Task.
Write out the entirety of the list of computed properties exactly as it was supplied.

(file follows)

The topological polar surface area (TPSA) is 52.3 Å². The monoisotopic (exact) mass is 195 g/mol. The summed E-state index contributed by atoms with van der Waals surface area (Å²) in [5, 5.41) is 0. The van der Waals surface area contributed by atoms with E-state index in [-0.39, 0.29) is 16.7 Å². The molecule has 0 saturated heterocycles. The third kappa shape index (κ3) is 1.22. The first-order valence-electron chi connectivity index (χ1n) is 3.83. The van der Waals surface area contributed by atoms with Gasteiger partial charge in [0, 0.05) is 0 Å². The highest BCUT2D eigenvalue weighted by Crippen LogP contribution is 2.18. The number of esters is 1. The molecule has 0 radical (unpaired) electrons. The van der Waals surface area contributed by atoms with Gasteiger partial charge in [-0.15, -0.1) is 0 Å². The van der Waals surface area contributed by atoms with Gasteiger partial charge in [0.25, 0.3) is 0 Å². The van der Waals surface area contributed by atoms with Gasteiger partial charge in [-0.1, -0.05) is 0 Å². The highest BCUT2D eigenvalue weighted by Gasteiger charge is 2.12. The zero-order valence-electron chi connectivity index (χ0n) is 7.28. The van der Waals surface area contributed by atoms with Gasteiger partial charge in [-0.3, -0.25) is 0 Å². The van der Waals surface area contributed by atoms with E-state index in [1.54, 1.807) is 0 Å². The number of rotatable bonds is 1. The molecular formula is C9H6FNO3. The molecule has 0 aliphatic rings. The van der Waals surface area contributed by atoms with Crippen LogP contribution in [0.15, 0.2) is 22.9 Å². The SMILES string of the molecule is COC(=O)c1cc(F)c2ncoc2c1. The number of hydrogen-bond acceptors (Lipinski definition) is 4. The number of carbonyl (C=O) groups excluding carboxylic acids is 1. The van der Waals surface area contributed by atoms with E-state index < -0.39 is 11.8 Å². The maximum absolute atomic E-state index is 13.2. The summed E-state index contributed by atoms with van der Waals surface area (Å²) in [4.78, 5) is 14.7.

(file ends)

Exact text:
The topological polar surface area (TPSA) is 52.3 Å². The monoisotopic (exact) mass is 195 g/mol. The summed E-state index contributed by atoms with van der Waals surface area (Å²) in [5, 5.41) is 0. The van der Waals surface area contributed by atoms with E-state index in [-0.39, 0.29) is 16.7 Å². The molecule has 0 saturated heterocycles. The third kappa shape index (κ3) is 1.22. The first-order valence-electron chi connectivity index (χ1n) is 3.83. The van der Waals surface area contributed by atoms with Gasteiger partial charge in [0, 0.05) is 0 Å². The highest BCUT2D eigenvalue weighted by Crippen LogP contribution is 2.18. The number of esters is 1. The molecule has 0 radical (unpaired) electrons. The van der Waals surface area contributed by atoms with Gasteiger partial charge in [-0.15, -0.1) is 0 Å². The van der Waals surface area contributed by atoms with Gasteiger partial charge in [0.25, 0.3) is 0 Å². The van der Waals surface area contributed by atoms with Gasteiger partial charge in [-0.1, -0.05) is 0 Å². The highest BCUT2D eigenvalue weighted by Gasteiger charge is 2.12. The zero-order valence-electron chi connectivity index (χ0n) is 7.28. The van der Waals surface area contributed by atoms with Gasteiger partial charge in [-0.3, -0.25) is 0 Å². The van der Waals surface area contributed by atoms with E-state index in [1.54, 1.807) is 0 Å². The number of rotatable bonds is 1. The molecular formula is C9H6FNO3. The molecule has 0 aliphatic rings. The van der Waals surface area contributed by atoms with Crippen LogP contribution in [0.15, 0.2) is 22.9 Å². The SMILES string of the molecule is COC(=O)c1cc(F)c2ncoc2c1. The number of hydrogen-bond acceptors (Lipinski definition) is 4. The number of carbonyl (C=O) groups excluding carboxylic acids is 1. The van der Waals surface area contributed by atoms with E-state index < -0.39 is 11.8 Å². The maximum absolute atomic E-state index is 13.2. The summed E-state index contributed by atoms with van der Waals surface area (Å²) in [4.78, 5) is 14.7.